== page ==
In Arthur Miller's, "The Crucible," set in the year 1692, the small Massachusetts village of Salem is filled with rumors of witchcraft. The word crucible means a hard test or severe trial. Lives and personalities are shaped by the trials we face as we go through life. Elizabeth Proctor, John Proctor, and Reverend John Hale undergo growth and personal changes as they experience the Salem witch trials.

Elizabeth Proctor is the conscientious, somewhat rigid, honest wife of John Proctor. She is hurt by his infidelity with Abigail Williams, and finds it hard to understand and forgive. She goes about household duties with a wounded air and arouses her husband's anger with her cold, unforgiving manner. Cruel imprisonment results in her becoming wiser and more understanding. She comes to appreciate John Proctor's goodness, where she previously saw only betrayal. She accepts her portion of the responsibility for the state of their marriage.

Elizabeth: John, I counted myself so plain; so poorly made, no honest love could come to me! Suspicion kissed you when I did; I never knew how I should say my love. It were a cold house I kept! (p. 131) Elizabeth realizes she can't tell her husband what to do when asked if he should confess. She knows he must settle matters with his own conscience.

Elizabeth: I am not your judge, I cannot be. As though giving him release: Do as you will, do as you will! (p. 132) She knows John must obtain some peace of soul even if it means death. In the end she recognizes John's heroism and lovingly supports him in his decision. John Proctor is a confident, vigorous, young farmer who wants to avoid any involvement in the Salem witch trials. He hesitates to speak openly to expose Abigail as a fraud because it would condemn himself as a lecher.

When his wife is arrested he tries dauntlessly to free her. He realizes that a man can't escape the activities of society. When Mary Warren's deposition fails to free his wife he takes the final step and denounces Abigail as a " whore." This results in him being charged with witchcraft. He is caught in a moral dilemma involving not only his fate, but also that of his wife, his friends, and the Salem community.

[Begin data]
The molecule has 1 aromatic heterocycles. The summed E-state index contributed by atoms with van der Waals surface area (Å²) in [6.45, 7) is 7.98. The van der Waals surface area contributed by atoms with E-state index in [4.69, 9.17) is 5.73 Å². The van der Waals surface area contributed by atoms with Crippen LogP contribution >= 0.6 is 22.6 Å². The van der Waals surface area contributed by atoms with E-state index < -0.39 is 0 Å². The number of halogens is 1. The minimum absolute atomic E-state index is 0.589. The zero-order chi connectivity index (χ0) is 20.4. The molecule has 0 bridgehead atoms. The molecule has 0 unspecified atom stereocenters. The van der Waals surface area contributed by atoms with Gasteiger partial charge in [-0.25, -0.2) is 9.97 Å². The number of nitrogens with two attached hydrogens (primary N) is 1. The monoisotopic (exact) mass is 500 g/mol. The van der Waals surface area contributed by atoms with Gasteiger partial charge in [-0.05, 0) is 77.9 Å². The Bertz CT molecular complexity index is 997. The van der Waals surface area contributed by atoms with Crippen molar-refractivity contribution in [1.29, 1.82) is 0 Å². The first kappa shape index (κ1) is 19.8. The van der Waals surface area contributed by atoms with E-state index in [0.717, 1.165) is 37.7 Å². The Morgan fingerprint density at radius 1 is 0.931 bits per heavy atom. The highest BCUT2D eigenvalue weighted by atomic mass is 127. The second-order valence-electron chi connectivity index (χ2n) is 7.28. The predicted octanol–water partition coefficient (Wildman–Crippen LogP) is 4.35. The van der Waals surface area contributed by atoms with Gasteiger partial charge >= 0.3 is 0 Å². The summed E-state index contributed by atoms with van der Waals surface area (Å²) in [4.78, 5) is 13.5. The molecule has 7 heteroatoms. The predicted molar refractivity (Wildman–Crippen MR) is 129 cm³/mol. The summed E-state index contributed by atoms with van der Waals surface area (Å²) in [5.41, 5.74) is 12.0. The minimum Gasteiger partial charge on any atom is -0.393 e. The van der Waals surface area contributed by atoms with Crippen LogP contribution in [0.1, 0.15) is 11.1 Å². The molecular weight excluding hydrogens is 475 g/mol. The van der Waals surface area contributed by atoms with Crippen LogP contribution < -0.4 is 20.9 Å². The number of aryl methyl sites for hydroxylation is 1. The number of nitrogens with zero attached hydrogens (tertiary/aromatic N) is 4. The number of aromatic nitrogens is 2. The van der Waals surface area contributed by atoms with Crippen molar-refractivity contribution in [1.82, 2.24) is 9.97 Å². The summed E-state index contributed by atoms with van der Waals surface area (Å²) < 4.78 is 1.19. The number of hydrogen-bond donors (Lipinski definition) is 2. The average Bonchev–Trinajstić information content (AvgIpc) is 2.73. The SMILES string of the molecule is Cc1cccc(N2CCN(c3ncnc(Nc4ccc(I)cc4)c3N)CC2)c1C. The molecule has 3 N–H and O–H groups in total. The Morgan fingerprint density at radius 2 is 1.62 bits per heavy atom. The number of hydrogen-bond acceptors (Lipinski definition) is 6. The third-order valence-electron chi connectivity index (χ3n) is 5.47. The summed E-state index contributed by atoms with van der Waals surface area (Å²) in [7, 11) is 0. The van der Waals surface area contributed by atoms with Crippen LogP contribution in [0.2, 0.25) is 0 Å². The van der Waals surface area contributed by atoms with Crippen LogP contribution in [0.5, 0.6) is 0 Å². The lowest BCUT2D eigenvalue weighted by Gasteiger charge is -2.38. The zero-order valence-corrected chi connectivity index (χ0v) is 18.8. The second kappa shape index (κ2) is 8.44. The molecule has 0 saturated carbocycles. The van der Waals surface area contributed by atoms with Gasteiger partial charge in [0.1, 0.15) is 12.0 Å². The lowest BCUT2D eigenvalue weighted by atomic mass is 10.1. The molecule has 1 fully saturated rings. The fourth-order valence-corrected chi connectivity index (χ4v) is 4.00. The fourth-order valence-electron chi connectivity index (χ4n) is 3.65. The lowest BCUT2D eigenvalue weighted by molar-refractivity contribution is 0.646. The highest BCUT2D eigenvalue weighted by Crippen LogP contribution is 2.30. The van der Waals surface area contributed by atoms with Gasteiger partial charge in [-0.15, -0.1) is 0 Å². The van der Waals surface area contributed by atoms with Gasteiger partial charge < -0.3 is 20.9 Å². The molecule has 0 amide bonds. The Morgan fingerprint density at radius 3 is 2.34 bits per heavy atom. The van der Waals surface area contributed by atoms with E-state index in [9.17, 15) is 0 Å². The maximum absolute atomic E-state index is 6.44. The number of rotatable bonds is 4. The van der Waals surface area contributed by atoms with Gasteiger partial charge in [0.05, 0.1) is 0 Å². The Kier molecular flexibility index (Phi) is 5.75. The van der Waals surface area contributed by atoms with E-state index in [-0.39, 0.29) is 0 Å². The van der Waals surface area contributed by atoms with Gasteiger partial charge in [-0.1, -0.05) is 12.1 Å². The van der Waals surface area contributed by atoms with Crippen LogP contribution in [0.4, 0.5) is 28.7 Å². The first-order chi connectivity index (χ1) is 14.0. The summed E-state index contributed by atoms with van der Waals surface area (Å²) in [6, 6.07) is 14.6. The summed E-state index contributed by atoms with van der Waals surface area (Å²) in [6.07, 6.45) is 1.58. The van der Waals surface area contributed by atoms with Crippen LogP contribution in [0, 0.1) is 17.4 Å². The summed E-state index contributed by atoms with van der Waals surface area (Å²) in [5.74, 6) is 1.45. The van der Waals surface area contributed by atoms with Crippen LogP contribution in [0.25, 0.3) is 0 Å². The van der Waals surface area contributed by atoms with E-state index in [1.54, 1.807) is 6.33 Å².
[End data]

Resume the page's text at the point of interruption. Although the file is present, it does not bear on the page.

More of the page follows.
John Proctor attempts to preserve his own life, but he can't see himself as a saint. He asks, "God in heaven, what is John Proctor, what is John Proctor?' (p. 132) The answer he finds is that John Proctor can't live with the lie, so he will die by his own choice of right and honesty. Reverend John Hale arrives in Salem an earnest, scholar believing he can restore peace and order in Salem. He is strong and confident of his views. He supports the authority of church to search out and punish all enemies of the church.

He knows that Elizabeth Proctor is innocent when she is arrested, but he is unable to stand up to the authority of the court at that time. Hale has faith in the honesty and integrity of John Proctor and sees the accusation of Abigail is made at the expense of his own reputation. He now starts to assert his own views of matters. Hale, to Parris, trying to contain himself: Is every defense an attack upon the court? Can no one-? (p.

89) Hale sees the power that Abigail has can lead to nothing but chaos and desolation. When John Proctor is arrested for witchcraft, Hale finds his courage. "I denounce these proceedings, I quit this court!" (p. 115) Hale reappears as the voice of practicality.

Recognizing his own folly he urges the condemned to confess to save their lives. He denies his own principles and encourages unholy compromise. He is left in a state of guilt and misery with the outcome of the trials. The crucibles each person experience help them gain insight and often change their outlook on life.

Elizabeth Proctor gains confidence in herself and the love she shares with her husband. John Proctor realizes his integrity is extremely important. He cannot, even to save his own life, deny all that he believes in. John Hale comes to realize he had been deluded all the time he took part in the witch-hunts. His work wasn't God's work, but the handiwork of Satan.

Hale and the Proctors faced the challenges of life as best they could. Will you be up for the challenges to overcome the crucibles in your life.